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La Jolla installing tsunami evacuation route signs

If a tsunami ever comes, La Jolla and the rest of San Diego will be ready for it — which wasn’t true in 2006, when a San Diego County Grand Jury report found the city “inadequately prepared” to offer advance warning to evacuate in case of a tidal wave.

More than three years later, that shortcoming is finally being rectified.

The city of San Diego Tsunami Evacuation Signage Project has identified more than 50 sites for emergency sign placement along the city’s 70-mile coastline.

Ten of those signs in and around La Jolla Shores are currently being installed. They direct traffic away from tsunami inundation areas detailed in maps provided by the National Weather Service and the State of California Emergency Management Agency.

Officials say those maps reflect recent advances in tsunami research, more accurately predicting where and how far inland tsunamis could penetrate along the coast. They show “inundation lines” where water from a tsunami could go, enabling localities to develop corresponding “evacuation lines.”

“We have prepared a response plan and an evacuation plan, and we really want to get the word out to people about the location of the signs,” said John Sandmeyer, San Diego Fire-Rescue Department lifeguard sergeant who’s briefing La Jolla community advisory groups this month on the status of city tsunami preparedness. “It is up to each city to come up with their own (evacuation) plan to be considered a tsunami-ready city.”

The city applied for a grant to fund the new tsunami signage, said Sandmeyer, who wrote a tsunami action plan for the Fire-Rescue Department detailing citizen evacuation plans and how flood rescue personnel and equipment would be deployed.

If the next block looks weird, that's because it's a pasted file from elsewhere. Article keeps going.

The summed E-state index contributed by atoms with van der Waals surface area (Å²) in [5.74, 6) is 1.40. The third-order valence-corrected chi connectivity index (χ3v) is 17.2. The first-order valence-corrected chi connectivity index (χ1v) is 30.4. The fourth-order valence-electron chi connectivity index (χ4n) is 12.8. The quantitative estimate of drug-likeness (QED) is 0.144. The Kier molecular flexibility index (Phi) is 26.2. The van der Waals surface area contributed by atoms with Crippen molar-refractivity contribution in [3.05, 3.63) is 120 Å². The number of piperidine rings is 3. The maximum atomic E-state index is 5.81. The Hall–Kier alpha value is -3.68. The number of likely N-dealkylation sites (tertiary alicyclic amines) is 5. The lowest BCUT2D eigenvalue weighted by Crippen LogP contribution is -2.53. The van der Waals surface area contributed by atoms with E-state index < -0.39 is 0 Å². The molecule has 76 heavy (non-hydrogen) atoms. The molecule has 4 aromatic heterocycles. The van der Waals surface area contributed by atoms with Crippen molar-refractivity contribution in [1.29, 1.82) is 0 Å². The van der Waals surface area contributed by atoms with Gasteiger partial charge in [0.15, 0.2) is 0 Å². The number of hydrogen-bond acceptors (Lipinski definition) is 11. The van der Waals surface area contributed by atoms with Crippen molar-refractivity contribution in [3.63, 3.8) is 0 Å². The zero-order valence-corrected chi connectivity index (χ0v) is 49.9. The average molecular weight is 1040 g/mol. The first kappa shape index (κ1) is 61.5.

Earthquakes, volcanic eruptions and other mass movements above or below water all have the potential to generate a tsunami.

Earthquake-driven tsunamis are the ones San Diego is most concerned about and are preparing for, said Donna Faller, program manager for the city of San Diego’s Office of Homeland Security.

San Diego’s Office of Homeland Security.

“We are a major earthquake area: We do plan for that as a potential hazard,” Faller said, adding that tsunami coastal flooding has been added to the list of other hazards, such as wildfires, that city emergency services are preparing for. “We’re planning for the maximum size of 12 meters (more than 36 feet) in our inundation flood areas.”

Tsunami warning signs are simple but direct — and needed, Faller said.

“Everyone knows to move to higher ground, but not everyone knows the direction,” she noted. “These signs show you the direction you need to be moving in that many people, especially visitors, may not know.”

Faller added that tsunami signs are being placed on already installed poles to minimize installation costs.

Tsunami inundation map

Frequently Asked Questions for Emergency Managers

2009 Tsunami Council Map

Sites in La Jolla where tsunami warning signs are proposed:

13048 N. Torrey Pines

12998 N. Torrey Pines

12548 Torrey Pines Park

8600 La Jolla Shores Drive

8451 Camino del Oro

8390 El Paseo Grande

8390 Camino del Oro

2100 Avenida de la Playa

2298 Avenida de la Playa